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"Here you go, take these tablets — there’s little point in saying that

Blogs are not edited by PJ staff*. The opinions expressed in this blog do not necessarily reflect those of The Pharmaceutical Journal.

*Blog pieces that have previously been printed in the PJ and Clinical Pharmacist are edited.

By Clinical Pharmacist Columnist
1 Oct 2012

By Rachel Hall, MRPharmS

Over the years I have certainly had some tricky patients. Often they have been in denial about their diagnosis of, say, type 2 diabetes or hypertension or not wanting to take medicines when they are clearly indicated. Male patients seem less willing to accept there is anything wrong with them.

It can take a long time to turn this around in a consultation and negotiate a plan to move forward with something they agree with. There’s little point saying "here you go, take these tablets" if you know they will go away and never get the prescription dispensed. When patients admit they are not keen on taking tablets, I believe it’s important to explore other options. But when this isn’t possible, it is necessary to present the facts about what is going on and what will happen if the condition is not treated.

Only last month I saw a chap in his 40s who had been diagnosed with hypertension three years previously. He had been started on ramipril then stopped it after a short time because of stomach upset and tiredness. He only came back to the surgery recently in response to a letter calling him in for his annual hypertension check.

His blood pressure was around 150/100mmHg. Fortunately, he has not yet developed any end organ damage. He was referred to me and told me he felt fine and much better without the medicine. I explained that high blood pressure is often asymptomatic but puts him at a high risk of a stroke, heart attack or kidney damage. He still didn’t seem concerned and proceeded to tell me he would be OK, because he didn’t smoke or drink alcohol and his diet was "healthy". When I questioned him about his diet, it turned out he lived on convenience foods such as soups and ready meals. He hardly ate any fruit or vegetables. He worked long hours and rarely did any exercise. I gave him some dietary advice with some written information and he slowly started to realise that he wasn’t so "healthy" after all.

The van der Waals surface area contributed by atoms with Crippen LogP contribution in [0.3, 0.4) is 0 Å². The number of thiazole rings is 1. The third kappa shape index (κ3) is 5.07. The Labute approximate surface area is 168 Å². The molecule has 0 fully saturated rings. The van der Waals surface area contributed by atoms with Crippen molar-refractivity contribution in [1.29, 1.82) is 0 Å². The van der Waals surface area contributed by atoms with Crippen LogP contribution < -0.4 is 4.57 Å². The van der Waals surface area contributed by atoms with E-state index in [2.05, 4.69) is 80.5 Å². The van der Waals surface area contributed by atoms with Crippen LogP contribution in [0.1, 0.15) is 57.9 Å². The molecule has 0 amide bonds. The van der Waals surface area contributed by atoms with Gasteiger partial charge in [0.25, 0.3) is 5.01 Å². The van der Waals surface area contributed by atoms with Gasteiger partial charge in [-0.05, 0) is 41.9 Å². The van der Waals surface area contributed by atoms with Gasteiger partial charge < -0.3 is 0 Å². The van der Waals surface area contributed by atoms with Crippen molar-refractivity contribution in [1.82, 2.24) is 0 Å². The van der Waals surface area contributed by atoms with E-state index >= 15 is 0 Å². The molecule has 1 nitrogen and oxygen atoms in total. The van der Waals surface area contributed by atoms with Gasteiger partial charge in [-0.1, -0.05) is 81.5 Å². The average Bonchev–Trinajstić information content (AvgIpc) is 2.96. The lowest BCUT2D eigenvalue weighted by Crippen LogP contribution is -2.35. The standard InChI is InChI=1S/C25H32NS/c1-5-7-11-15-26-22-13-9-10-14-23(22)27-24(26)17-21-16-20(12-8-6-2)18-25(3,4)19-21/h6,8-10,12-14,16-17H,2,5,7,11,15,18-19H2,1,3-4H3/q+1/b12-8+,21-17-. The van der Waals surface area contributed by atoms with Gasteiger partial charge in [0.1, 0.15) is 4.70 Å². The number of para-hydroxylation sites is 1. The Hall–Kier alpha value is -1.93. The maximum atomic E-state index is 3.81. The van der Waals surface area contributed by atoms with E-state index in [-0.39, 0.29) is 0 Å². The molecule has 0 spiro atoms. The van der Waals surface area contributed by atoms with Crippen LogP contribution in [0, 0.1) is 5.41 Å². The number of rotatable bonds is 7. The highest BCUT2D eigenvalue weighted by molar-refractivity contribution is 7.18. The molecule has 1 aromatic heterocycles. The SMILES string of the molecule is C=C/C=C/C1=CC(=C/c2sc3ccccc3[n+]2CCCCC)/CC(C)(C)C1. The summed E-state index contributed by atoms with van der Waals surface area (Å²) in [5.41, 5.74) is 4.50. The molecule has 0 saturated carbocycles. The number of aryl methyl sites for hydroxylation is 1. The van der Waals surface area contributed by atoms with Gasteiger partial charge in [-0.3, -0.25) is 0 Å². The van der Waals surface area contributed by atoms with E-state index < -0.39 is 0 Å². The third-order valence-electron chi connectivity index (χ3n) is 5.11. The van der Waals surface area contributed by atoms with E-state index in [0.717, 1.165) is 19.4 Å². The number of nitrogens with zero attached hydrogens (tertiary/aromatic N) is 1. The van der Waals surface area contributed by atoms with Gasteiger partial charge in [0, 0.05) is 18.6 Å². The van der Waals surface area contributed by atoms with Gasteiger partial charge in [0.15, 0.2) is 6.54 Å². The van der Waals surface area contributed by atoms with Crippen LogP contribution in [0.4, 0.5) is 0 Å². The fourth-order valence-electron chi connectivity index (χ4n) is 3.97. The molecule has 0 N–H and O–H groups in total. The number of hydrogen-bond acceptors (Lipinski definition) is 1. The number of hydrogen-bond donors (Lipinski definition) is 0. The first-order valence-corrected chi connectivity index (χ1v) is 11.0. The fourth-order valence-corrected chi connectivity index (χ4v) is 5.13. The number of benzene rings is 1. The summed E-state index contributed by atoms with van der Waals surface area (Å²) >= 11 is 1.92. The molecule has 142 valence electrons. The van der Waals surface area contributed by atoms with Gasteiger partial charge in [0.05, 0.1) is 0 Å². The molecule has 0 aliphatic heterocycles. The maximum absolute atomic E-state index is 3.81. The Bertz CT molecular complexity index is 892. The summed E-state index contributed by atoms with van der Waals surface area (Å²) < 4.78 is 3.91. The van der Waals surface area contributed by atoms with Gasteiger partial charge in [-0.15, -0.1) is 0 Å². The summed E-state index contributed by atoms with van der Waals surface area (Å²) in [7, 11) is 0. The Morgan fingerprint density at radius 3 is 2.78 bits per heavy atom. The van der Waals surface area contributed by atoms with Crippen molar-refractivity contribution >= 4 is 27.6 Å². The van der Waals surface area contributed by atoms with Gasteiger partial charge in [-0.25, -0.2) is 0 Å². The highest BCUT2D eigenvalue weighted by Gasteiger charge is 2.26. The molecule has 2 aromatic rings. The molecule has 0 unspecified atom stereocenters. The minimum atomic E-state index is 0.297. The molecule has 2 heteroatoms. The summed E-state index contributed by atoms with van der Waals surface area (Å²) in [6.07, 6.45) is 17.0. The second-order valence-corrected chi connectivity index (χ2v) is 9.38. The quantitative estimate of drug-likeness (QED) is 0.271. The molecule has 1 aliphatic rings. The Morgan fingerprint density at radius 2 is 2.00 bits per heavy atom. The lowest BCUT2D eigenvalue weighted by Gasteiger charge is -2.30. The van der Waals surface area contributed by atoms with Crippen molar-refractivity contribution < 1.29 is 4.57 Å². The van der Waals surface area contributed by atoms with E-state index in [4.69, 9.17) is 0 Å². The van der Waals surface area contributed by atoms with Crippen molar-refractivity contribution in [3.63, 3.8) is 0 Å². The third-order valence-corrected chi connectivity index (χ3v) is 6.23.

It was, I have to say, hard work — but eventually he agreed to try a low dose of an antihypertensive, with the condition that if he lost weight (his body mass index was 34) and his blood pressure reduced significantly we could try stopping it in the future. His main worry was that he would have to take these tablets for the rest of his life and with his first experience of blood pressure drugs giving him side effects I really couldn’t blame him for being reluctant to try again.

I emphasised that I had given him a completely different class of drug and a low dose, advising him that if he didn’t tolerate them this time to let me know as soon as possible so I could prescribe an alternative. I tried to reassure him that there are many different medicines to treat high blood pressure and that the first one doesn’t always suit.

It’s certainly quite common for people with hypertension to stop treatment, because often they feel better without the tablets. It is up to us as clinicians to find the right medicines for these patients and make sure they understand there are other options available.

Trying to engage your patients to find out their worries and beliefs is so important; it does take time but it is worth it in the end.

Rachel Hall is clinical pharmacist at the Old School Surgery, Bristol